Graph with the volatility of the price of BTC at 30 days from October 2014 to the present.

plt.figure(figsize=(20,10))
plt.title(str(volatility_days) + ' day BTC closing price volatility')
plt.plot(btc_data.vol)

The percentage of how the closing price of BTC has changed from one day to the next.

plt.figure(figsize=(20,10))
plt.title('Day BTC closing price percentage change')
plt.plot(btc_data['pct_change'], label='Day BTC closing price percentage change')
plt.legend()

When making a linear adjustment of the values of the volatility of BTC since October 2014, it is observed that the line is close to the horizontal, which indicates that there is no decrease in volatility over time, but that to date the volatility has has maintained and has even increased slightly.

plt.figure(figsize=(20,10))
btc_data['id_'] = range(1, 1+len(btc_data))
sns.regplot(x='id_', y='vol', data=btc_data,
            marker='o', color='blue', scatter_kws={'s':1})

Download data on the price of gold and the SP500 index from the Yahoo finance website.

gold_data = yf.download('GC=F', start=btc_data.index[0])[['Close']]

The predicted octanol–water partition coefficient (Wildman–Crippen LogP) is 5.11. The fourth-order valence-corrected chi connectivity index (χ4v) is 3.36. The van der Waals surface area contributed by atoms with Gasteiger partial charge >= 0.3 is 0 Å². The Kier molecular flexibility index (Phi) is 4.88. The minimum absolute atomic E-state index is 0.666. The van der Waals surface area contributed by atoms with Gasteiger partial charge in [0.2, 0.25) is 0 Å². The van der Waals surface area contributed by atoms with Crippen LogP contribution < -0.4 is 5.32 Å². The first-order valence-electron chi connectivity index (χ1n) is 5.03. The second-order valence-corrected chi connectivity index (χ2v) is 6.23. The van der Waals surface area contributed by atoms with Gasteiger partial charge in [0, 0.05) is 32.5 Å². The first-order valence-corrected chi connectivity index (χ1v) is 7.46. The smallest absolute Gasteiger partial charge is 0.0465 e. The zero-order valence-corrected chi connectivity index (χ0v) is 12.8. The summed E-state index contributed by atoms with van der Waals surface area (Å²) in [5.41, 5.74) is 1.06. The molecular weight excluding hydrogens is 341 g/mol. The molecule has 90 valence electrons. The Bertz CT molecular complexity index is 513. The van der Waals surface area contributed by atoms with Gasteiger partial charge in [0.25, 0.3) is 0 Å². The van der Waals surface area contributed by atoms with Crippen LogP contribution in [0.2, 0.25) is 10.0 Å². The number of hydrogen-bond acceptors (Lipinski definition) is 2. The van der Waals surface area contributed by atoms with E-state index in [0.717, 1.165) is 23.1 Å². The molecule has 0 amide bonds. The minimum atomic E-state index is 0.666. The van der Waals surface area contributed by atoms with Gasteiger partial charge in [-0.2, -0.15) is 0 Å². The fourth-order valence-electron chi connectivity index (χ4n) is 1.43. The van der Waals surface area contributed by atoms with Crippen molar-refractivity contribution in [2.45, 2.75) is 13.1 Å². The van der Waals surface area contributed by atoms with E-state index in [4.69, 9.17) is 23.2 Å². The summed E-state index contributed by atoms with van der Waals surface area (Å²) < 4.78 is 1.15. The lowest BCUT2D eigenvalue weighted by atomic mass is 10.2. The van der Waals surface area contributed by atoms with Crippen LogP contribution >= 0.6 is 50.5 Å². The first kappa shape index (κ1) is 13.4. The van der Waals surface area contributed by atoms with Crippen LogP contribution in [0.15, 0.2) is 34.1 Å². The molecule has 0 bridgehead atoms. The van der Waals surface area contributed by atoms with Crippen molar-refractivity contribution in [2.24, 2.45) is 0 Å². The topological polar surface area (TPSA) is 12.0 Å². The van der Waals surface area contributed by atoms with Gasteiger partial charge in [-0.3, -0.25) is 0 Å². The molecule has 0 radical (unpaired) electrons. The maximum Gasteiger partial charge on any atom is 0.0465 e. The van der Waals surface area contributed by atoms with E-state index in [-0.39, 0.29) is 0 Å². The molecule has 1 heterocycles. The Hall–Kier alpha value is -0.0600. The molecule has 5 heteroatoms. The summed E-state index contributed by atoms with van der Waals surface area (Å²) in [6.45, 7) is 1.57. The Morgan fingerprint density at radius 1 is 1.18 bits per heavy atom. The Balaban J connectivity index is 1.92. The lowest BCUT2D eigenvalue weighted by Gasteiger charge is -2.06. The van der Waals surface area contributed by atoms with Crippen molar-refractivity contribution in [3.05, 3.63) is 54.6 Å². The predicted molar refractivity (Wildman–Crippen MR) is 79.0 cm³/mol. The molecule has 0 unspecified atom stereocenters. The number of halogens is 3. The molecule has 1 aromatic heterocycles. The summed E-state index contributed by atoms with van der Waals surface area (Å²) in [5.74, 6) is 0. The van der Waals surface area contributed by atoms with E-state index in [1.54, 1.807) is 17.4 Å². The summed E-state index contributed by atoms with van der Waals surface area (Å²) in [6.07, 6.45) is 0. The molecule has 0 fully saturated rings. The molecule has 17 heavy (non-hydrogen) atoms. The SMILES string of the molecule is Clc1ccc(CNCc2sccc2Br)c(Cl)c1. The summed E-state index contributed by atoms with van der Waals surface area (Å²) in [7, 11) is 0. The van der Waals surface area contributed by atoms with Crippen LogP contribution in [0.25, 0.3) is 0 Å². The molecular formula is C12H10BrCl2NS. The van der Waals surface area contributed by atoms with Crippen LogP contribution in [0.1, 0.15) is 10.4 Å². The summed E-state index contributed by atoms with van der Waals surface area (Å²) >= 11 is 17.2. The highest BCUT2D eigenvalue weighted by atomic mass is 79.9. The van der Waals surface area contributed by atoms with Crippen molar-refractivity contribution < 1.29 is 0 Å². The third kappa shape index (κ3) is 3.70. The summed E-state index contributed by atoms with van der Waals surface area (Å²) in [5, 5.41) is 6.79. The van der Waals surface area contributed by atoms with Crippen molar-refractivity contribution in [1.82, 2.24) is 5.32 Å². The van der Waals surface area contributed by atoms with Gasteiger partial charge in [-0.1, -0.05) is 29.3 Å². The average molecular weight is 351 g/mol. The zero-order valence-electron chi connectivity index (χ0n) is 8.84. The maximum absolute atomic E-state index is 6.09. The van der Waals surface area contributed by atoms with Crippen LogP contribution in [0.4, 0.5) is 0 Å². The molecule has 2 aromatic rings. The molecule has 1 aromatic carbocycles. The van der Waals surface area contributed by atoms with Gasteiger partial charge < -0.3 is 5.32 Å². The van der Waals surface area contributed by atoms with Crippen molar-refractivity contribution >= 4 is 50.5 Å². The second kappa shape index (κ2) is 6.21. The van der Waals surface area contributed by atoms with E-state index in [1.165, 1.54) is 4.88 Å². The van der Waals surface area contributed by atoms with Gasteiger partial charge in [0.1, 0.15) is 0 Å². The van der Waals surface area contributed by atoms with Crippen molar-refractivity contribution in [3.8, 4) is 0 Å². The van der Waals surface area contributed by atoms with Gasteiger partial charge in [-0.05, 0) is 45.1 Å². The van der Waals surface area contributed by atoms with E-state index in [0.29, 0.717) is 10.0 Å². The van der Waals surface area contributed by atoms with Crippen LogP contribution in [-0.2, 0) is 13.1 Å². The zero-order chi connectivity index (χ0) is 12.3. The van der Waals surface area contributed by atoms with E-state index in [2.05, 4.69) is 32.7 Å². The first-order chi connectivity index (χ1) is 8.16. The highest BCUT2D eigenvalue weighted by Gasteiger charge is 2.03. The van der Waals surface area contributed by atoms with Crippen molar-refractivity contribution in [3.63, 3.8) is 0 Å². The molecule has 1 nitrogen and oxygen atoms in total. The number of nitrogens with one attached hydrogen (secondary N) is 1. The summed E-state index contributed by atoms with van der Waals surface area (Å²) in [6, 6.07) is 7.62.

gold_data['pct_change'] = gold_data.pct_change()*100
gold_data['stdev'] = gold_data['pct_change'].rolling(volatility_days).std()
gold_data['vol'] = gold_data['stdev']*(252**0.5)
gold_data.dropna(inplace=True)

SP500_data = yf.download('^GSPC', start=btc_data.index[0])[['Close']]
SP500_data['pct_change'] = SP500_data.pct_change()*100
SP500_data['stdev'] = SP500_data['pct_change'].rolling(volatility_days).std()
SP500_data['vol'] = SP500_data['stdev']*(252**0.5)
SP500_data.dropna(inplace=True)

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The average of the volatility of bitcoin throughout the period studied is more than four times that of gold and that of the SP 500 index. The high volatility of bitcoin makes it very difficult for it to be used as money, understanding this as a generally accepted means of exchange, since for sellers it implies great uncertainty, since if after the sale of their products the price drop abruptly can mean that they have no benefits or even losses, if on the contrary the price rises substantially their benefits will skyrocket.

print("Bitcoin and SP500 volatility ratio: " + str(round(100 * btc_data['vol'].mean() / SP500_data['vol'].mean(),0)) + "%")
print("Bitcoin and gold volatility ratio: " + str(round(100 * btc_data['vol'].mean() / gold_data['vol'].mean(),0)) + "%")

Bitcoin SP500 volatility ratio: 434.0%

Bitcoin gold volatility ratio: 475.0%

Graph with the comparison between the volatility of bitcoin with that of the price of gold and that of the SP500 index.

plt.figure(figsize=(20,10))
plt.title(str(volatility_days) + ' day bitcoin and SP500 closing price volatility')
plt.plot(btc_data.vol, label='BTC')
plt.plot(SP500_data.vol, label='SP500')
plt.plot(gold_data.vol, label='Gold')
plt.legend()
plt.show()

Link notebook Python in github: Bitcoin volatility



Categories: Bitcoin, BTC, Price, Python, Script